I am on vacation with my wife's family in Ithaca, New York. The official fireworks were two nights ago--it saved the town money because the police and fire crews did not get holiday pay as they would when the fireworks are on the fourth. But up and down Lake Cayuga, as far as we can see from my sister-in-law's house on the western lake shore, there are flares and fireworks and rockets.
And there are bugs. So while the fireworks popped outside the window, I went indsdie and finished A Walker in the City by Alfred Kazin. It's a memoir of a Jewish boy growing up in a New York tenement in the 1920s and walking out of his Brownsville neighborhood into the wider world of New York City--and through the library to all of the world beyond. I love New York and its bridges (Although I love Paris and its bridges more, New York a close second and I could not pick third.)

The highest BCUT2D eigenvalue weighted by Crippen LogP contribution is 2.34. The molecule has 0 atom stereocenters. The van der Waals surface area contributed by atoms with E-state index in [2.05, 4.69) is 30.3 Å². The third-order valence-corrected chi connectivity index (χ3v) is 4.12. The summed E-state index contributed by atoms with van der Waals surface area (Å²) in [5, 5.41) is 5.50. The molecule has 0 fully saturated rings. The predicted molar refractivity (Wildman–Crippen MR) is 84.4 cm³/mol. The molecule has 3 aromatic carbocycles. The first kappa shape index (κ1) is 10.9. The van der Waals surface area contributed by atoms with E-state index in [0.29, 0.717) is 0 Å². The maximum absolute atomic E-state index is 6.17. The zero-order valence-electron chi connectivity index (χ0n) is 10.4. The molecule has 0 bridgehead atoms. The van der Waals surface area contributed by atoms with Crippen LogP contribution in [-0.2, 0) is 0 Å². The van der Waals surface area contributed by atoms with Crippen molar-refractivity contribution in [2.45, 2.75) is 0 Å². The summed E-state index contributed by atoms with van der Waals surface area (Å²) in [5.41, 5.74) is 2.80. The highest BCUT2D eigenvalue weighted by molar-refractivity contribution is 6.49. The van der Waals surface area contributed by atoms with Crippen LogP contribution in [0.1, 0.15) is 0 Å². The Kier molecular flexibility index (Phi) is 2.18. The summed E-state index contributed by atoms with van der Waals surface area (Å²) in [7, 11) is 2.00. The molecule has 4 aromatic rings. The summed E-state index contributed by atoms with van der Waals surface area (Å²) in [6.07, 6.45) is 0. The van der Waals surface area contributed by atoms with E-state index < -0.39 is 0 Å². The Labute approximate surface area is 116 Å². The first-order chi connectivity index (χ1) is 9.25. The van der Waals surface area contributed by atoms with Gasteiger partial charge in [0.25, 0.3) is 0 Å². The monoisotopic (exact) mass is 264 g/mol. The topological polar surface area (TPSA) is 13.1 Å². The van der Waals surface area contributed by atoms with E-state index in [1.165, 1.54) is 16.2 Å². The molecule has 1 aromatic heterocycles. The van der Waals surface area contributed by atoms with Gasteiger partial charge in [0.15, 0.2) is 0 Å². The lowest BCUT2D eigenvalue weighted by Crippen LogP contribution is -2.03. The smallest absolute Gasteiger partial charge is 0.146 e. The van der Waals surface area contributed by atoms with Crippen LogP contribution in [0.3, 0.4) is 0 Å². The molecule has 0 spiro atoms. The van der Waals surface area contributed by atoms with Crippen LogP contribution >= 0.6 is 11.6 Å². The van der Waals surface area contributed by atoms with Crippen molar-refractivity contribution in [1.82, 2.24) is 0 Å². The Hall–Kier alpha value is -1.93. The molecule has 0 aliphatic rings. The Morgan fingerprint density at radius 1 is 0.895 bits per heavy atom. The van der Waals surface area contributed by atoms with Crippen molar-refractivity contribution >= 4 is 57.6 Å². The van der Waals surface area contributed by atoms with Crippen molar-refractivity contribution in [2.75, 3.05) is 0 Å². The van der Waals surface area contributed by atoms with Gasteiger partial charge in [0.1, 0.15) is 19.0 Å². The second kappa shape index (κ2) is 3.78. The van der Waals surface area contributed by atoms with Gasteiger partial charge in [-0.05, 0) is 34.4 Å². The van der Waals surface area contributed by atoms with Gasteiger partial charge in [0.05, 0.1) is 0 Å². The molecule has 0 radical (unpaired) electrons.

This chronicle of life and hardship in the city also reminded me of the promise of growing up in America. This poor Jewish boy became a leading literary critic in America before he was 30. His parents worked with their hands, but he was free tofind his own way. My grandparents separately escaped the pogroms of the Cossacks in the 1890s and together made a life in America. My Dad, the fourth of their six sons, only got through the eighth grade in school, but became an Army officer in World War 2 and was a warehouse foreman after the war. The other Jews who escaped Russian persecution and ran only as far as Europe were among the victims of the Holocaust 40 years later.
It should be no surprise now that people from all over the world are still trying to get to America. I will always be grateful my grandparents didn't stay in Europe and made the journey all the way here.